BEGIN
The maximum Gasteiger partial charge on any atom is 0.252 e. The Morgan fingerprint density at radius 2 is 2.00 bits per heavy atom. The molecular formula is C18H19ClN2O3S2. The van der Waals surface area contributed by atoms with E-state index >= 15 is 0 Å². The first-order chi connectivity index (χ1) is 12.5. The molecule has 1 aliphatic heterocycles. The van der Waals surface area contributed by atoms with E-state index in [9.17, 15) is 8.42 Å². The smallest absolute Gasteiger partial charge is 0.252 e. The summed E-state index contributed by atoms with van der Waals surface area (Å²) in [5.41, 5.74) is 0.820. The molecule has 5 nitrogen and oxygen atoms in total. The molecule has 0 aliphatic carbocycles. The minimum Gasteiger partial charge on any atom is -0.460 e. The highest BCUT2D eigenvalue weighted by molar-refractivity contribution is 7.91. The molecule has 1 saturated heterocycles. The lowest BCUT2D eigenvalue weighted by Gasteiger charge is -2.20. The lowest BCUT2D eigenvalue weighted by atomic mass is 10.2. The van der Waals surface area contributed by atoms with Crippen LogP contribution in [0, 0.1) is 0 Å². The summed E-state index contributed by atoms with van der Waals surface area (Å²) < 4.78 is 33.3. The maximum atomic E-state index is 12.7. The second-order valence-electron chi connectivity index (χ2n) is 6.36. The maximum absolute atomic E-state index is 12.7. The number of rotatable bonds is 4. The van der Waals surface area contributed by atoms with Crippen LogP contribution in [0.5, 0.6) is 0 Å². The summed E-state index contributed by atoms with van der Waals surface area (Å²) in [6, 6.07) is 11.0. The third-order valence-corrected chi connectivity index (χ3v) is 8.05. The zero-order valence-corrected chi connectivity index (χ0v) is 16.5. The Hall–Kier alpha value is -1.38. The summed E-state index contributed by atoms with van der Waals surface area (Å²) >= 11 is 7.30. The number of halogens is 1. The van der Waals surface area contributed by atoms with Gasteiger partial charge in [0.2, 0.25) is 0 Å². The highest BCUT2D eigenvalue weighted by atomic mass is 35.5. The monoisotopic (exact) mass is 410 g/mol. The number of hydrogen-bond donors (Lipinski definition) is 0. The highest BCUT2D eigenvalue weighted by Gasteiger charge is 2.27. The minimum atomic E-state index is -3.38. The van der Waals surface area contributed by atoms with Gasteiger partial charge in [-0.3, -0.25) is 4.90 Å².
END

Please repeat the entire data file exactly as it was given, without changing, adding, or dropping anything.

The maximum Gasteiger partial charge on any atom is 0.252 e. The Morgan fingerprint density at radius 2 is 2.00 bits per heavy atom. The molecular formula is C18H19ClN2O3S2. The van der Waals surface area contributed by atoms with E-state index >= 15 is 0 Å². The first-order chi connectivity index (χ1) is 12.5. The molecule has 1 aliphatic heterocycles. The van der Waals surface area contributed by atoms with E-state index in [9.17, 15) is 8.42 Å². The smallest absolute Gasteiger partial charge is 0.252 e. The summed E-state index contributed by atoms with van der Waals surface area (Å²) in [5.41, 5.74) is 0.820. The molecule has 5 nitrogen and oxygen atoms in total. The molecule has 0 aliphatic carbocycles. The minimum Gasteiger partial charge on any atom is -0.460 e. The highest BCUT2D eigenvalue weighted by molar-refractivity contribution is 7.91. The molecule has 1 saturated heterocycles. The lowest BCUT2D eigenvalue weighted by Gasteiger charge is -2.20. The lowest BCUT2D eigenvalue weighted by atomic mass is 10.2. The van der Waals surface area contributed by atoms with Crippen LogP contribution in [0, 0.1) is 0 Å². The summed E-state index contributed by atoms with van der Waals surface area (Å²) < 4.78 is 33.3. The maximum atomic E-state index is 12.7. The second-order valence-electron chi connectivity index (χ2n) is 6.36. The maximum absolute atomic E-state index is 12.7. The number of rotatable bonds is 4. The van der Waals surface area contributed by atoms with Crippen LogP contribution in [0.5, 0.6) is 0 Å². The summed E-state index contributed by atoms with van der Waals surface area (Å²) in [6, 6.07) is 11.0. The third-order valence-corrected chi connectivity index (χ3v) is 8.05. The zero-order valence-corrected chi connectivity index (χ0v) is 16.5. The Hall–Kier alpha value is -1.38. The summed E-state index contributed by atoms with van der Waals surface area (Å²) >= 11 is 7.30. The number of halogens is 1. The van der Waals surface area contributed by atoms with Gasteiger partial charge in [0.2, 0.25) is 0 Å². The highest BCUT2D eigenvalue weighted by atomic mass is 35.5. The monoisotopic (exact) mass is 410 g/mol. The number of hydrogen-bond donors (Lipinski definition) is 0. The highest BCUT2D eigenvalue weighted by Gasteiger charge is 2.27. The minimum atomic E-state index is -3.38. The van der Waals surface area contributed by atoms with Gasteiger partial charge in [-0.3, -0.25) is 4.90 Å².